There’s Love = Self, started by a cohort of seventh-grade students from the South Bronx to fill a void after the founders discovered that their peers did not have structured support to make time for self-love. And, then there’s Food and Finance High School, which launched a student-run café in its high school, and in the first month in operation, brought home $1,000 in revenue.
“There’s so many,” Oliver says, rattling through ventures with a sense of excitement. “I honestly have another five more, once I finish those, another five more. I look at the entrepreneurs coming out of WeThrive, and I can 100 percent see the social-change leaders of the next generation.”
Since 2014, WeThrive has equipped youth entrepreneurs from disenfranchised communities with the funding they need to scale their businesses and make a difference in the world. Now, as a newly named Ashoka Fellow, Oliver also is continuing to live out a goal of his own long in the making.
Through WeThrive, an educational technology program that strives to create economic prosperity and break down the barriers that enable oppression, a young person identifies a problem within their community with the hope of securing seed funding to start a business.
WeThrive’s establishment was influenced by Oliver’s childhood experiences, growing up in a single-parent household outside of New York City. At 14, he reached what he described as a “boiling point” surrounded by the challenges he faced socioeconomically, and pledged to be a change-maker through his career.
“In that moment, I made a promise to myself that I would be successful, that I would be the greatest entrepreneur of this generation,” Oliver said. “I want youth that come from communities like my own to have the best chance for success and greatness.”
In May 2014, after Oliver received his bachelor’s degree from Babson, WeThrive was born. In the years that followed, WeThrive partnered with companies such as Microsoft, AT&T, and WeWork, each of which brought in top corporate professionals to teach youth entrepreneurs. Meanwhile, Oliver was named to Forbes’ 30 Under 30 list of social entrepreneurs in 2017.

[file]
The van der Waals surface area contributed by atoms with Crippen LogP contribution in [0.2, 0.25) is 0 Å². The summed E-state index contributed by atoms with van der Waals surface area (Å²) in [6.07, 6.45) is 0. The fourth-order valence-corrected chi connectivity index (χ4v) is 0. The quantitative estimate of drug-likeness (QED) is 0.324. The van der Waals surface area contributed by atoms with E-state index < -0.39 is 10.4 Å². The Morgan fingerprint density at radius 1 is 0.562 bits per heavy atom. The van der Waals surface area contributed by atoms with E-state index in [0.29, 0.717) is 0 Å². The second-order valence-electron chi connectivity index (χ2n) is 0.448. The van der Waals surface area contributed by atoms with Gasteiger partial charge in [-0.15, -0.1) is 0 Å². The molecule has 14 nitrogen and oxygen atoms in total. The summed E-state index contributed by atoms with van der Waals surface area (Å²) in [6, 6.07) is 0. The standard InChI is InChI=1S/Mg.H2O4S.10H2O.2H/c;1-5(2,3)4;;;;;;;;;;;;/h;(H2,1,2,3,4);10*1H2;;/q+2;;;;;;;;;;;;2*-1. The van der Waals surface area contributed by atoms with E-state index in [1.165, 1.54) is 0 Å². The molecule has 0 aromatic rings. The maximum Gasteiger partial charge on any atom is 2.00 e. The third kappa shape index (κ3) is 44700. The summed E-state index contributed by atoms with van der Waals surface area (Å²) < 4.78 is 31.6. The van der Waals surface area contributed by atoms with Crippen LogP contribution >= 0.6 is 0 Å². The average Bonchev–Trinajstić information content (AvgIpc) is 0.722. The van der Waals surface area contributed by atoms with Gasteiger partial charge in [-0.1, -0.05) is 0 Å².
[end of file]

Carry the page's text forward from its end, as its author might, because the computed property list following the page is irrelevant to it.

Last year, 95 percent of the students involved with WeThrive launched companies, and 84 percent of youth entrepreneurs continue to run their company after their first year.
Earlier this year, Oliver was one of eight innovators named an Ashoka Fellow, joining the world’s largest network of social entrepreneurs. As part of the honor, fellows receive a stipend to advance their work and plan for the future.
“The pandemic is exposing how broken many of our systems and democratic institutions are,” said Simon Stumpf, director of venture and fellowship at Ashoka U.S. “More than ever, we are thankful for social entrepreneurs who know the problems inside and out, and calmly and creatively step forward with solutions for the common good.”
“I want youth that come from communities like my own to have the best chance for success and greatness.”
WeThrive founder and CEO, and new Ashoka Fellow, Daquan Oliver '14
Oliver considers the recognition a partnership, one that will enable him and peer social entrepreneurs to help reach their goals for changing broken systems.
On the road to becoming the top entrepreneur of his time, the honor was “another point of validation.”
“Back when I was at Babson, I wrote down my vision of who I wanted to be in the sector, who I needed to work with. … I also wrote that if I’m going to be true to changing this entire oppressive system, then the Ashoka Fellowship makes sense,” Oliver said. “The Ashoka Fellowship is an affirmation, to let you know you’re traversing in the right way.”
Posted in Entrepreneurial Leadership